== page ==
by Dean Leutscher

Think about the last time you or your child were in pain and you visited the doctor or hospital. Because you were focused on how much it hurt, it was difficult to look at the situation clearly, without emotion and bias. You just wanted the pain to go away. You certainly were in no position to diagnose the problem yourself.

At those times you want a medical professional to ask questions, assess the situation, get to the root cause of your pain, and fix the problem. You also want someone who will be objective, but still share your passion for relieving the pain, for getting you healthy and functioning at your best.

It’s also very difficult to be objective when working with our teams, departments and across departments. Naturally, bias or self-interest can prevent us from being able to clearly assess the challenges and cure the problems. We know something is happening that shouldn’t, or something isn’t happening that should, but we’re too close to the daily activity to objectively analyze the situation and recommend options to “heal the hurt.”

We all filter information from our own perspective, and that’s to be expected. Subjectivity is a positive and necessary attribute to succeed in our work. After all, the subject of our vocation is our passion; it’s what we have studied and trained to do.

It’s also the reason we understandably cannot be objective at times, particularly when a problem involves “our baby.” When it’s our product, program, process or people we naturally become protective of it. We look for the change to come from the other team, company leadership, the vendor, the customer…

Sometimes the first step in solving a problem is having the courage to accept the fact that we are too close to the situation – maybe even a part of the problem – to recognize the causes. We must be open to accepting the diagnosis and treatment alternatives. One thing is certain: Unless something changes, nothing will get better.

Mining objectivity gold

Objectivity is the gold every businessperson seeks. But where will you find it? The larger your company is, the more likely you might discover the help you need somewhere within the organization.

Objectivity might come from simply mixing things up a bit. For example, you could agree to temporarily exchange an employee or two with another department. The new “temp” would have the talent and skills you need, but not necessarily experience in your discipline.

Your continuous improvement, human resources or training departments may have someone with the necessary expertise to conduct the performance appraisal. Notice that I did not use the term training appraisal. You will never have a training problem because training is a solution, not a problem. If your people know what to do and how to do it, training will be a waste of time and money. Something else is going on that must be objectively analyzed.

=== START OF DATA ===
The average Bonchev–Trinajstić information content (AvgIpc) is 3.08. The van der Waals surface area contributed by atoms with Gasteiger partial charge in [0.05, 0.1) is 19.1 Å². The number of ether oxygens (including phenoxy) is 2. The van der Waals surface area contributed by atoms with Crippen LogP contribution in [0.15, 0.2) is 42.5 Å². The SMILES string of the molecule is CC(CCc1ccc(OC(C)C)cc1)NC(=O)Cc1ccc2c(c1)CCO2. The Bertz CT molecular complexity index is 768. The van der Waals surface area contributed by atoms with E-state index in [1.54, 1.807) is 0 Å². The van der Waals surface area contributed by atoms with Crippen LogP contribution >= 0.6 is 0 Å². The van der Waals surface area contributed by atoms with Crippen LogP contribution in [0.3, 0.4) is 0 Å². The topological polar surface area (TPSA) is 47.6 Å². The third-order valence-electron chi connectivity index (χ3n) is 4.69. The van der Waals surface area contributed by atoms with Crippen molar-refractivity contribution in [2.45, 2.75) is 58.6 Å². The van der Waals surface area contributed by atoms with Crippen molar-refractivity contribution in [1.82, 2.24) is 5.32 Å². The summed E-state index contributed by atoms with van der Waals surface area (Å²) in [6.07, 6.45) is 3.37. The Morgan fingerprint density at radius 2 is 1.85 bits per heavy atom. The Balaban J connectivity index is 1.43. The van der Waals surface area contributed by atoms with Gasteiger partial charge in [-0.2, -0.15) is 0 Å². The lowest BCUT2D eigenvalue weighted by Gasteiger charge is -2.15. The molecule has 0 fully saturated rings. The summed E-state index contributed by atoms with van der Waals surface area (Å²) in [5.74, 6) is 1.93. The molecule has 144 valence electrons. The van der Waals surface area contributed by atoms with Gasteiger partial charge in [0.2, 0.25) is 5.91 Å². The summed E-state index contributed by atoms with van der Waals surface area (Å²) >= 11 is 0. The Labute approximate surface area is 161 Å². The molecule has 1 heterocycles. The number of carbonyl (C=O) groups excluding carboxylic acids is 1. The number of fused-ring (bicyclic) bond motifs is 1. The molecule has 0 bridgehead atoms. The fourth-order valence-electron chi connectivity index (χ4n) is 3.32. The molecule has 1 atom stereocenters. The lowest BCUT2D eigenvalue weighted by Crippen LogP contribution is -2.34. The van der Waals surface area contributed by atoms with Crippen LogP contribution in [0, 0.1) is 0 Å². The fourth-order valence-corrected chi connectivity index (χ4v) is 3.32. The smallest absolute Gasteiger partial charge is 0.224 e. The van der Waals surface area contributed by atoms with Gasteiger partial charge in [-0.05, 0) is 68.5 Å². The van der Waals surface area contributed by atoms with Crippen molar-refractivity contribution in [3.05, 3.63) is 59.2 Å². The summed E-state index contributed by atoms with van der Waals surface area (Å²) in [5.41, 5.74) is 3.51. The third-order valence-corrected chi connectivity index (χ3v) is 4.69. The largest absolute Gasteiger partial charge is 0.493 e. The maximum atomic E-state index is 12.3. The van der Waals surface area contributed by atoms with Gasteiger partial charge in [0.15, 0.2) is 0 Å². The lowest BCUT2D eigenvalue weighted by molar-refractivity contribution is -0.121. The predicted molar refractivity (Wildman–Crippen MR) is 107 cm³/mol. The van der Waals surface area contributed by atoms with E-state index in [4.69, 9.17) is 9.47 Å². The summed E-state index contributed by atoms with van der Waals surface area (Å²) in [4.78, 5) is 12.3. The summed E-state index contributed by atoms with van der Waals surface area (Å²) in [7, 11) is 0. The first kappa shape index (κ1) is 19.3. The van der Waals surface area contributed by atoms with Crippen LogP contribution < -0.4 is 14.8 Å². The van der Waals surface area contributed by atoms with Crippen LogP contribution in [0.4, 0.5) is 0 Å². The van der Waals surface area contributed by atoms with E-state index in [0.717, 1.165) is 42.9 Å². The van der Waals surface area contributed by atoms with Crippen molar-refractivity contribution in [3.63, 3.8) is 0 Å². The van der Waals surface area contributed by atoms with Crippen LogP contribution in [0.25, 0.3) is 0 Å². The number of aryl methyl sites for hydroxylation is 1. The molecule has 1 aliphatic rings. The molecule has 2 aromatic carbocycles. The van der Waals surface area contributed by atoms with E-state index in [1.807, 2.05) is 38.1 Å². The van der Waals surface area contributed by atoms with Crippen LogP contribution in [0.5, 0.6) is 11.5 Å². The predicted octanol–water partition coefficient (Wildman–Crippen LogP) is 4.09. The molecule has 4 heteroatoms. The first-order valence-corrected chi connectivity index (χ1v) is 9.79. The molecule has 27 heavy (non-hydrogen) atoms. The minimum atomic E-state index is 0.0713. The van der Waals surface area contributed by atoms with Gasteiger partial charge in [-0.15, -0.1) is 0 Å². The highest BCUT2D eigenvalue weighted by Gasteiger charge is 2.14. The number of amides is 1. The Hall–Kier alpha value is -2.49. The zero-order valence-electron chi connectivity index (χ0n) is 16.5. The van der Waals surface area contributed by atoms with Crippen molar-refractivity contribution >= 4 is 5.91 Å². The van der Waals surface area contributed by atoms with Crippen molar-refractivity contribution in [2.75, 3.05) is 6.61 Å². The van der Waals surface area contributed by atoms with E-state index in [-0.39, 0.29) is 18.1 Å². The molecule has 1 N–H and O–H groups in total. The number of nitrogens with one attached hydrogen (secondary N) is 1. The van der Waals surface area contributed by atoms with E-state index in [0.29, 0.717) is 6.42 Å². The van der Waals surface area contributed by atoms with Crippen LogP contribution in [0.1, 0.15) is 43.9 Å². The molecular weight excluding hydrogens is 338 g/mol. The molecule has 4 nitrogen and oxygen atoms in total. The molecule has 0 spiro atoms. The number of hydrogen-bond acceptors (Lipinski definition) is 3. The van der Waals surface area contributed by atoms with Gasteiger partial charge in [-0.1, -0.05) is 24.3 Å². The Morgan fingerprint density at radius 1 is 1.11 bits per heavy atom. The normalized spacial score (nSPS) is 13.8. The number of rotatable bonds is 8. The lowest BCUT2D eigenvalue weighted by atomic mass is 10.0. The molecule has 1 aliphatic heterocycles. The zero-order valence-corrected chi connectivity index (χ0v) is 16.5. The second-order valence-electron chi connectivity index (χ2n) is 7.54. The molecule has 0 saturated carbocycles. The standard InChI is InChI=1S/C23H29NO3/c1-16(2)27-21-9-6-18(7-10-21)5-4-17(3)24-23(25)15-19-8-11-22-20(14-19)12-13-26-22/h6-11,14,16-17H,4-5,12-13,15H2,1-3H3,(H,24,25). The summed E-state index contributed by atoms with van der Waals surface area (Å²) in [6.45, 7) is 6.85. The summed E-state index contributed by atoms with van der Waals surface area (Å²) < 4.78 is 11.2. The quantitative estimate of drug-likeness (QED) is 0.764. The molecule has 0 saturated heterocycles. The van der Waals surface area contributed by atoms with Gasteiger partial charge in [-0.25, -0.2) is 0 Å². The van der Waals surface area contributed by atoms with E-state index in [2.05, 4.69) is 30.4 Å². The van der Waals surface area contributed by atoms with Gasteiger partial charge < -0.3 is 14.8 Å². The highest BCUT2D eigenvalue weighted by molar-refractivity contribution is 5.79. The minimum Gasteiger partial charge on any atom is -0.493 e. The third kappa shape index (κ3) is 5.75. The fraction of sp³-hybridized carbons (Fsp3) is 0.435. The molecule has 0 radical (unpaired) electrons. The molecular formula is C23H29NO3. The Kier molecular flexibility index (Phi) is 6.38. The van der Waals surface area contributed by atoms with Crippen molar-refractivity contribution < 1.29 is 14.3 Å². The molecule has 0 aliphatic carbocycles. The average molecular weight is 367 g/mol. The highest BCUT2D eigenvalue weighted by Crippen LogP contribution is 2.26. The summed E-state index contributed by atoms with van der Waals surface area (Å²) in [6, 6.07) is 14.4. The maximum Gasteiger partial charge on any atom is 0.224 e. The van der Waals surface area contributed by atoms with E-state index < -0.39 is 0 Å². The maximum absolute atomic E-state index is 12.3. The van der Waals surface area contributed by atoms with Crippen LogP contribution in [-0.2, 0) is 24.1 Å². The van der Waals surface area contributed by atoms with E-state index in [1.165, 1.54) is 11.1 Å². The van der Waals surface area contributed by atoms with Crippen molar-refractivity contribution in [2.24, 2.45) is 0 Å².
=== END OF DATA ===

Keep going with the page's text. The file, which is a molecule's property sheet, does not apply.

Another option is to look outside your organization for broad-based talent and skills – a consulting firm, consortium or individual who will bring no personal agenda, and can ask the right questions to discover opportunities for improvement. And remember, objectivity and passion are not mutually exclusive. I am passionate about improving profitability by helping people, programs and projects work more efficiently and effectively. Objectivity is fundamental to the value I deliver, and should be for every consultant. For example, here is how objectivity helped me serve a recent client.

The small engineering/manufacturing company designs, fabricates and installs testing and custom production equipment. It is a tight-knit group of very talented people, each contributing their unique skills to solve their customer’s problems. Fortunately, they were aware that they were too close to their own work, too busy getting things done, to recognize the causes of problems related to customer service and profitability.

As part of my fact-finding process, I asked questions they hadn’t considered. From their perspective, they could only see the symptoms, not the underlying causes. After studying the information gathered, I could paint a clear picture of the current situation for all to see and recommend solutions.

My solutions were fairly easy to implement, including a new change-order process, but they will significantly improve their communication with each other and the customers, reduce errors and rework, and increase profitability.

If increasing profitability is one of your objectives, begin by mining the gold; find someone to objectively analyze your problems and present the solution options.

Dean Leutscher, PMP helps his clients increase profitability, applying his broad experience, talent and skills in program/project management, marketing, sales, performance improvement/training and writing/editing. Dean has also written for GRAPE on the importance of a Change Management plan: “Are the Lights Working at your Change Intersection?”